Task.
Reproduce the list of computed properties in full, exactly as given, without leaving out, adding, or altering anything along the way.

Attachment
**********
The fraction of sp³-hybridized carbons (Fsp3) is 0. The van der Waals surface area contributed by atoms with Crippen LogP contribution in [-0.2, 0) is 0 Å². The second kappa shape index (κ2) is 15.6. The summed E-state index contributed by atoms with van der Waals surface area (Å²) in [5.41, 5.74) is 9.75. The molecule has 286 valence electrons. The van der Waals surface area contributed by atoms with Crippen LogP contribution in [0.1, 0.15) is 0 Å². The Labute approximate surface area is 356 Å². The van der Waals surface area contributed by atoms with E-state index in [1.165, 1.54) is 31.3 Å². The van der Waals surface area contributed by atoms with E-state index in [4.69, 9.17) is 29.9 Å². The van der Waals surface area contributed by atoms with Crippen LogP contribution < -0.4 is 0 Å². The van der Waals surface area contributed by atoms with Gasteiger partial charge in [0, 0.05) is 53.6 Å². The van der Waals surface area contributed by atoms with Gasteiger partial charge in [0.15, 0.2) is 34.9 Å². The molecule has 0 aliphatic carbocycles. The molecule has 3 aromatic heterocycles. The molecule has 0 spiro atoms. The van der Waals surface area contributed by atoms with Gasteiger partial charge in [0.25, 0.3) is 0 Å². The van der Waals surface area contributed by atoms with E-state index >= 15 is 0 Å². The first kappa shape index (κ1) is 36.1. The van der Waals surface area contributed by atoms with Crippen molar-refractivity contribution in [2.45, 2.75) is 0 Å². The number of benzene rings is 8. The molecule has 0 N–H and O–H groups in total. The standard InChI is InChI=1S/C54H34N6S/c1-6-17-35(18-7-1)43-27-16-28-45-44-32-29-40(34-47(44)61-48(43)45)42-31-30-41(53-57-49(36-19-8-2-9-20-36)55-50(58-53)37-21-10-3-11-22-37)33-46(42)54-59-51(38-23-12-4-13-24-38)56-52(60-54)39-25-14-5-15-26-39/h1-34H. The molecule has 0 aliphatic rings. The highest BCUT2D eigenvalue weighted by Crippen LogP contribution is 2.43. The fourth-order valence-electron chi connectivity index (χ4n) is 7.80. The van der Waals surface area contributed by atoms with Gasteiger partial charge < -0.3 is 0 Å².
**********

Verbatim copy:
The fraction of sp³-hybridized carbons (Fsp3) is 0. The van der Waals surface area contributed by atoms with Crippen LogP contribution in [-0.2, 0) is 0 Å². The second kappa shape index (κ2) is 15.6. The summed E-state index contributed by atoms with van der Waals surface area (Å²) in [5.41, 5.74) is 9.75. The molecule has 286 valence electrons. The van der Waals surface area contributed by atoms with Crippen LogP contribution in [0.1, 0.15) is 0 Å². The Labute approximate surface area is 356 Å². The van der Waals surface area contributed by atoms with E-state index in [1.165, 1.54) is 31.3 Å². The van der Waals surface area contributed by atoms with E-state index in [4.69, 9.17) is 29.9 Å². The van der Waals surface area contributed by atoms with Crippen LogP contribution < -0.4 is 0 Å². The van der Waals surface area contributed by atoms with Gasteiger partial charge in [0, 0.05) is 53.6 Å². The van der Waals surface area contributed by atoms with Gasteiger partial charge in [0.15, 0.2) is 34.9 Å². The molecule has 0 aliphatic carbocycles. The molecule has 3 aromatic heterocycles. The molecule has 0 spiro atoms. The van der Waals surface area contributed by atoms with Gasteiger partial charge in [0.25, 0.3) is 0 Å². The van der Waals surface area contributed by atoms with E-state index >= 15 is 0 Å². The first kappa shape index (κ1) is 36.1. The van der Waals surface area contributed by atoms with Crippen molar-refractivity contribution in [2.45, 2.75) is 0 Å². The number of benzene rings is 8. The molecule has 0 N–H and O–H groups in total. The standard InChI is InChI=1S/C54H34N6S/c1-6-17-35(18-7-1)43-27-16-28-45-44-32-29-40(34-47(44)61-48(43)45)42-31-30-41(53-57-49(36-19-8-2-9-20-36)55-50(58-53)37-21-10-3-11-22-37)33-46(42)54-59-51(38-23-12-4-13-24-38)56-52(60-54)39-25-14-5-15-26-39/h1-34H. The molecule has 0 aliphatic rings. The highest BCUT2D eigenvalue weighted by Crippen LogP contribution is 2.43. The fourth-order valence-electron chi connectivity index (χ4n) is 7.80. The van der Waals surface area contributed by atoms with Gasteiger partial charge < -0.3 is 0 Å².